On Finding Courage

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I came across this poem recently that really spoke to what is important to me at this time in my life. It became the inspiration of a recent meditation and I want to share that poem with you now.

An Invitation to Brave Space

By Micky ScottBey Jones

Together we will create brave space
Because there is no such thing as a “safe space”
We exist in the real world
We all carry scars and we have all caused wounds.
In this space
We seek to turn down the volume of the outside world,
We amplify voices that fight to be heard elsewhere,
We call each other to more truth and love
We have the right to start somewhere and continue to grow.
We have the responsibility to examine what we think we know.
We will not be perfect.
This space will not be perfect.
It will not always be what we wish it to be
But
It will be our brave space together,
and
We will work on it side by side.

In a world in need of justice and equality and fairness, the world needs you to be courageous. We are facing challenges that require us to walk through our fears and uncertainties, if we are to affect change. The courage is within us, sometimes quite deep, and we can summon that courage, call on it when you need it most.

These challenges and difficulties that arise, they help us to grow, to stretch to that point of discomfort, so that we can stretch ever further. In that we, we can embrace challenges and difficulties, as they help us to grow. We can call on our endless reserves of courage to help us through those times of challenge.

We have all experienced times in our lives where we have been afraid. Yet, we have summoned the courage to walk through those fears. Franklin D. Roosevelt said “Courage is not the absence of fear, but rather the assessment that something else is more important than fear.”

For me, there are many events that come to mind. My fear of public speaking as a child, followed me well into adulthood. I became physically ill. As an adult, I sought opportunities for public speaking, and in the early days, it took all the courage I could muster. Not so much anymore, because the more you exercise those “courage muscles,” the stronger they become.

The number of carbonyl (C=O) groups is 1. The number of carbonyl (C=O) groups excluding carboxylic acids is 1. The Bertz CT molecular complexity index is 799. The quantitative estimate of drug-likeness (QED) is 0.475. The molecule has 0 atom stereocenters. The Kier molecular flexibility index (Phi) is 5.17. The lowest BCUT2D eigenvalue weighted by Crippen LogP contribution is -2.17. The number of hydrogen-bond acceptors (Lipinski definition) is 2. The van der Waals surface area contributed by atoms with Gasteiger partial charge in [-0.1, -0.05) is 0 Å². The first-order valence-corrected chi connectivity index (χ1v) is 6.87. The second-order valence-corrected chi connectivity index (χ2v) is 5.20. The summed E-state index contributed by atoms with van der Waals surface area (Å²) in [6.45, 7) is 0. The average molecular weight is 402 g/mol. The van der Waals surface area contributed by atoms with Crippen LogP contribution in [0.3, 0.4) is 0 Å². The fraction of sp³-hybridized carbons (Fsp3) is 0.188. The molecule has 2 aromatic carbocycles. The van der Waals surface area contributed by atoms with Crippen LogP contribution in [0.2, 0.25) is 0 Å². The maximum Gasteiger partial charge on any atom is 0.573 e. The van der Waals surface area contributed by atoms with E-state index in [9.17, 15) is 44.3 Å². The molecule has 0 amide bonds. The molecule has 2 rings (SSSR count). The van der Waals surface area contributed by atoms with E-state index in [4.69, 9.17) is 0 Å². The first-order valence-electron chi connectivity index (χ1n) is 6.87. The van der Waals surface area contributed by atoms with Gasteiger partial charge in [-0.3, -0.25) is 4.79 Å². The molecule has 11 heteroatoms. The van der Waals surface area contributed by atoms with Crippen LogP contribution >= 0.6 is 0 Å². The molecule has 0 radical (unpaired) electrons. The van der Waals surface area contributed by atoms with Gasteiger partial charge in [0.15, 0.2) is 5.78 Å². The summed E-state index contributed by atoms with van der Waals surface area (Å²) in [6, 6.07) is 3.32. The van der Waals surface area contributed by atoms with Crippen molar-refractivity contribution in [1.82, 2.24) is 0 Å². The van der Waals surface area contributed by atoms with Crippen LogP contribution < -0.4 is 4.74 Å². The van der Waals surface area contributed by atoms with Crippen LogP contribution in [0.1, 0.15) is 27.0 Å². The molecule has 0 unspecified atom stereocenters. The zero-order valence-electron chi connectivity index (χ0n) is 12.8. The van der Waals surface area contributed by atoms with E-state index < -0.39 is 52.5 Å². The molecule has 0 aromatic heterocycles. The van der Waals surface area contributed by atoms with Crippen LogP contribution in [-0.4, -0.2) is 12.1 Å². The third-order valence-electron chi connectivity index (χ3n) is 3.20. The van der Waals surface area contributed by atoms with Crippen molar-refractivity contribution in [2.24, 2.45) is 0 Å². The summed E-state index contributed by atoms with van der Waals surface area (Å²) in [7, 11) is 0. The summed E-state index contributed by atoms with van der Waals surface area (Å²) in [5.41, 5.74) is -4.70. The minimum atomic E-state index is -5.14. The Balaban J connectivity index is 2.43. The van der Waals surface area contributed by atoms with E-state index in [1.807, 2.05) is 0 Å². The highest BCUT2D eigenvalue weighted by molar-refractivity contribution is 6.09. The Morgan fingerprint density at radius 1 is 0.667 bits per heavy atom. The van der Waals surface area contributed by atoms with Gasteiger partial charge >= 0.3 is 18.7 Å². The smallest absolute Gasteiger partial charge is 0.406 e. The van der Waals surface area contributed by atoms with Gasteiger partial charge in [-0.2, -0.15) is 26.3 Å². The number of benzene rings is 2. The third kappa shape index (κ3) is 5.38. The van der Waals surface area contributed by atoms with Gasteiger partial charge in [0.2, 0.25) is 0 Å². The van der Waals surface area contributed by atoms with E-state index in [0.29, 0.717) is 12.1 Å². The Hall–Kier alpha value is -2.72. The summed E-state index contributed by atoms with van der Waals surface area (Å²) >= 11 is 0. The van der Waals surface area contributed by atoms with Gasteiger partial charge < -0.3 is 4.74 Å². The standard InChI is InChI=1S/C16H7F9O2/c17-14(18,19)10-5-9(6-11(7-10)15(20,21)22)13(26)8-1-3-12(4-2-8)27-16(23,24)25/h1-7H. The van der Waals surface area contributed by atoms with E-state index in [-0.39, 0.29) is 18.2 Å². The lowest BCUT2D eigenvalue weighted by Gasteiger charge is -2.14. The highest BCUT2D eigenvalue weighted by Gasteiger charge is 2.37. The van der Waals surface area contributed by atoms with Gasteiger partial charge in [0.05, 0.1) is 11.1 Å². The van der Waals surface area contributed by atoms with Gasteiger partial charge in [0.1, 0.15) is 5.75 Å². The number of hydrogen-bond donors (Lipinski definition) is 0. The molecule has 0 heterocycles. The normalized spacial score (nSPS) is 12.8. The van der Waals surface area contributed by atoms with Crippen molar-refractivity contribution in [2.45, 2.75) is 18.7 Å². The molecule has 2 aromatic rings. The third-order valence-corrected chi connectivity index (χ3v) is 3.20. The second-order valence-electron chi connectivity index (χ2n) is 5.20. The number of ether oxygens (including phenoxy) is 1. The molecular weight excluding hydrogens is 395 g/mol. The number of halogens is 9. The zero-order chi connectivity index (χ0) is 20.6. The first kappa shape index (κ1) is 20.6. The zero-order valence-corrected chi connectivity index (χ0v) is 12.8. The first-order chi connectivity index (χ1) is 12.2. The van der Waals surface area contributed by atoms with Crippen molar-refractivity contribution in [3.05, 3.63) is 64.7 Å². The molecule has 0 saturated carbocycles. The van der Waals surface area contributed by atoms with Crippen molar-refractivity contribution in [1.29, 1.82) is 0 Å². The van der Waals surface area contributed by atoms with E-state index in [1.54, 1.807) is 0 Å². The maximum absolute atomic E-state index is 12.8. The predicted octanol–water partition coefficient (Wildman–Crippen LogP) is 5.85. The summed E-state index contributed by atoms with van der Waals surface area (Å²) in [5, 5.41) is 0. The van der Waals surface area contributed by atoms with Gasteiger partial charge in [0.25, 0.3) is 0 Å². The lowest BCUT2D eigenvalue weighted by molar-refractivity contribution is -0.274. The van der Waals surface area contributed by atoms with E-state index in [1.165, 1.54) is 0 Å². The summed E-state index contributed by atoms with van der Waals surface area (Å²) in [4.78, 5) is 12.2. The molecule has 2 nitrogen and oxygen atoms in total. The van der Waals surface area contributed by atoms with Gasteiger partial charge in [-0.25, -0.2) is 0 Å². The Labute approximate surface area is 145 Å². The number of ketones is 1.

Courage has helped me to overcome my fear of heights, if only for a day, so I could be rewarded with the satisfaction and spectacular view that hiking Half Dome in Yosemite National Park affords.

I called upon my courage when I confronted white supremacists in North Idaho where I lived at the time, knowing they wanted me dead, only because I am Jewish.

And most recently, it took every ounce of courage I had to speak at the memorial service of my son who was taken from the world way too soon.

Each of these times, I can recall the emotional and physical response in me when facing that fear, and the pride I feel looking back.

We have also all experienced times in our lives where we let fear gain the upper hand. Every time some said a racist or other hateful comment, and we didn’t respond. Every time we missed out on an experience because of fear.

And, more than likely, while it was more comfortable in the moment, we often look back with regret.

So, what is something that is happening right now that may bring fear to your heart? What are you afraid to face, allowing fear to stop you from taking action? What scares you about it and what do you think will happen if you take action?

Fear is a natural human reaction and has served us well in many situations. Next time fear grabs hold, can you pause and be with the fear for a few moment, gently observing it, and not getting caught up in the drama it creates? It’s really okay to be afraid, and just remember that courage resides in you as well. So, go ahead, listen to that courage. What does it have to say to you? What advice does it give you?

There are times in your life, where you will be called on to stand in your truth. Oftentimes that means standing out in a crowd, or taking action when others don’t and that takes knowing, strength, courage and trust. You have immeasurable reserves of courage to help you through these times, and each time you call on these reserves, each time you face your fears and don’t let them control you, it get’s easier to summon courage the next time it’s needed.

A final thought: As you exercise your courage muscle, continue to practice it in a mindful way as you remember to embody compassion and lovingkindness. Choosing the way you respond with courage, continuing to be mindful in your response and not reacting with emotions like anger and outrage, will help you be heard. And always, always choose safety.

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